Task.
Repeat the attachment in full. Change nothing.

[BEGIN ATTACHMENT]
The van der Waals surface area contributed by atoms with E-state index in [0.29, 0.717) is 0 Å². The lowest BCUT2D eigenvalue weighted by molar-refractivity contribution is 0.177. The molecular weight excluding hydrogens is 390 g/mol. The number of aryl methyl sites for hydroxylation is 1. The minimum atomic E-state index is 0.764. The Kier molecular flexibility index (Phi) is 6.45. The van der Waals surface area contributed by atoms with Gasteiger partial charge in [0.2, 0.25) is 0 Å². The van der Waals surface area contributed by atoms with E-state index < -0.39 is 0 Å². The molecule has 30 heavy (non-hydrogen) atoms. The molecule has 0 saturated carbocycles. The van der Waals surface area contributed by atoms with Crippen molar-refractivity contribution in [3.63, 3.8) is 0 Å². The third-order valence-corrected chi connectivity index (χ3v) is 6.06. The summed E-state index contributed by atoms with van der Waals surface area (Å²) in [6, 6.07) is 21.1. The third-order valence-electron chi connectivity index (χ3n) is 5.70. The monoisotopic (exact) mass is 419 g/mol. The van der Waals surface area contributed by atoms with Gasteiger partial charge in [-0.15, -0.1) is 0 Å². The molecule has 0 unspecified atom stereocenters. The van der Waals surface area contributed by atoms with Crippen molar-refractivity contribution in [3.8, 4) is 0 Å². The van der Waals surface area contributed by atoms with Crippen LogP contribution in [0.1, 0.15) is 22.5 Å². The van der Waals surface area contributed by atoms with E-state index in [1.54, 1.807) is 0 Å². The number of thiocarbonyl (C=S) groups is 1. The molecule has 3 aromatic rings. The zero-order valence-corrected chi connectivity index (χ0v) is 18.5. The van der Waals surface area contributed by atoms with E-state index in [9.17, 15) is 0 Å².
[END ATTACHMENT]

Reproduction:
The van der Waals surface area contributed by atoms with E-state index in [0.29, 0.717) is 0 Å². The lowest BCUT2D eigenvalue weighted by molar-refractivity contribution is 0.177. The molecular weight excluding hydrogens is 390 g/mol. The number of aryl methyl sites for hydroxylation is 1. The minimum atomic E-state index is 0.764. The Kier molecular flexibility index (Phi) is 6.45. The van der Waals surface area contributed by atoms with Gasteiger partial charge in [0.2, 0.25) is 0 Å². The van der Waals surface area contributed by atoms with E-state index < -0.39 is 0 Å². The molecule has 30 heavy (non-hydrogen) atoms. The molecule has 0 saturated carbocycles. The van der Waals surface area contributed by atoms with Crippen molar-refractivity contribution in [3.63, 3.8) is 0 Å². The third-order valence-corrected chi connectivity index (χ3v) is 6.06. The summed E-state index contributed by atoms with van der Waals surface area (Å²) in [6, 6.07) is 21.1. The third-order valence-electron chi connectivity index (χ3n) is 5.70. The monoisotopic (exact) mass is 419 g/mol. The van der Waals surface area contributed by atoms with Gasteiger partial charge in [-0.15, -0.1) is 0 Å². The molecule has 0 unspecified atom stereocenters. The van der Waals surface area contributed by atoms with Crippen molar-refractivity contribution in [3.8, 4) is 0 Å². The van der Waals surface area contributed by atoms with Crippen LogP contribution in [0.1, 0.15) is 22.5 Å². The van der Waals surface area contributed by atoms with E-state index in [1.54, 1.807) is 0 Å². The number of thiocarbonyl (C=S) groups is 1. The molecule has 3 aromatic rings. The zero-order valence-corrected chi connectivity index (χ0v) is 18.5. The van der Waals surface area contributed by atoms with E-state index in [9.17, 15) is 0 Å².